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Fragmentation Optimisation – Adopting Mine to Mill for Reducing Costs and Increasing Productivity


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Author A C Silva, P A A Martins, E M S Silva, A L S Fonseca, A J D Ferrari, E B Cunha, V M Silva, V O Matthew and D R T Vilela


The Anglo American phosphate mine is located in the Brazilian state of Goiás and possesses one of Brazil’s most important phosphate rock deposits, with the site being the country’s second largest producer of phosphate rock concentrate. Despite the site having been in operation since 1979, the mining team only started using explosives in 2004 when rocks with greater hardness started to appear in the mine’s geological profile. Rock excavation was previously performed mechanically. Until 2013, only rocks with high hardness were blasted, this following the standard drilling grid that was defined in 2004 without any changes in the blast parameters. The aim of this paper is to show how fragmentation optimisation has yielded positive results at all stages of the production chain, from the mine to the mill passing through an impact hammer crusher, a rod mill and ball mill, operating in close circuit with hydrocyclones.

While incorporating the mine to mill holistic approach during the operational integration, the focus was on defining the blasting domains and respective optimal fragmentation and measuring the benefits of blasting in terms of reduction in energy and grinding media consumed in the comminution processes. In the first stage, the blasting team made changes to the blasting parameters and assessed the effects of these changes on fragmentation using computer software and on-site measurements. This generated a database that made it possible to divide the mine into blasting domains. For the second stage, teams from the plant, geology, mine planning and operation departments jointly made comparisons between the performance when processing stockpiles, which only included high hardness blasted ore (20–30 per cent of blasted ore). Changing the drilling grid’s size from 3.0 m × 3.8 m to 2.0 m × 2.6 m for high hardness rock with the presence of silicates resulted in a 40 per cent reduction in the P80 for the blasted material (from 459 to 278 mm), while changing the grid from 3.0 m × 3.8 m to 2.6 m × 3.2 m for high hardness rock without the presence of silicates generated a reduction of 25 per cent (from 270 to 204 mm). There were gains observed from the measurements at the mineral processing plant in terms of specific energy spent on comminution and on the consumption of grinding bodies in the rod mill. There was a measured reduction of circulating load during secondary grinding and a reduction in slime generation.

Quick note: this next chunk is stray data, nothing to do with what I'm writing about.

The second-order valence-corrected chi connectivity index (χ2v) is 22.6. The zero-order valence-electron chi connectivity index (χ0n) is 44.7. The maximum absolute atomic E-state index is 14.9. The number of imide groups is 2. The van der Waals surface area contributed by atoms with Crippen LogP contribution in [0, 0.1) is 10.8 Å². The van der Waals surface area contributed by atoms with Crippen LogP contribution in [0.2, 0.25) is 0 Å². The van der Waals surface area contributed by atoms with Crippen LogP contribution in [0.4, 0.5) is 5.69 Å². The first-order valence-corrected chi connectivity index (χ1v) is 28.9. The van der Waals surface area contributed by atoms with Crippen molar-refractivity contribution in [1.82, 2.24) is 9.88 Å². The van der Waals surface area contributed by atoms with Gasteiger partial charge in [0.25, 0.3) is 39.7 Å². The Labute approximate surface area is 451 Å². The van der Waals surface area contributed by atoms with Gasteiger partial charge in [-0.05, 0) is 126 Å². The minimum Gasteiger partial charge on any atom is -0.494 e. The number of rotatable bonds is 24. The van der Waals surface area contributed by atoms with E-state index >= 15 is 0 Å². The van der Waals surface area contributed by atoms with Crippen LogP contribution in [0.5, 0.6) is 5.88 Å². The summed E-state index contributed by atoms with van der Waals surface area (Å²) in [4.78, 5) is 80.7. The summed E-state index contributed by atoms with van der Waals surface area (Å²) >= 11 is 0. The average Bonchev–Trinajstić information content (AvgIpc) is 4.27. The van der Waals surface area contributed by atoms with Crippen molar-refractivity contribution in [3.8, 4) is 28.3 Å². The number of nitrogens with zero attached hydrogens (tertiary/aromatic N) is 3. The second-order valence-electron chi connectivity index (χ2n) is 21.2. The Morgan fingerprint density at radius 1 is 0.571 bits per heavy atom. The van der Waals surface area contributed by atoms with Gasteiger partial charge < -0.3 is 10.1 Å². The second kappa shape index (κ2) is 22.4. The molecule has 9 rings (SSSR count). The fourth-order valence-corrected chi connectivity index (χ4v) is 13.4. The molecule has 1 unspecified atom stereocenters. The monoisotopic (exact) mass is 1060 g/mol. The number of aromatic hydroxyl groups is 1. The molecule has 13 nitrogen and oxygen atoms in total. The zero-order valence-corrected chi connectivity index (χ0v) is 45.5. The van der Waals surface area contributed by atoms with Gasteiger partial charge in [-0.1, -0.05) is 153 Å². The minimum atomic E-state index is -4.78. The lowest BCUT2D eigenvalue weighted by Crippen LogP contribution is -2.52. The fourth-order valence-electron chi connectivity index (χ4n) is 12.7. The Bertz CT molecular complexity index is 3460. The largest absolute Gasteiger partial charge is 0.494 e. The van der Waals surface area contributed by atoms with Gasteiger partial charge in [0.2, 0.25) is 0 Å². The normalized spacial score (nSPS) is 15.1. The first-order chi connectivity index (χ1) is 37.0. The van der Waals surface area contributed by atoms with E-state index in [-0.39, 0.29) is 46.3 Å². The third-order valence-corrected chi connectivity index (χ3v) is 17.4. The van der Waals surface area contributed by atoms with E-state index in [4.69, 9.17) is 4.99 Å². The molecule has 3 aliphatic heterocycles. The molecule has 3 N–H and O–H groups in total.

Silva, A C, Martins, P A A, Silva, E M S, Fonseca, A L S, Ferrari, A J D, Cunha, E B, Silva, V M, Matthew, V O and Vilela, D R T, 2015. Fragmentation optimisation – adopting mine to mill for reducing costs and increasing productivity, in Proceedings 11th International Symposium on Rock Fragmentation by Blasting, pp 363–368 (The Australasian Institute of Mining and Metallurgy: Melbourne).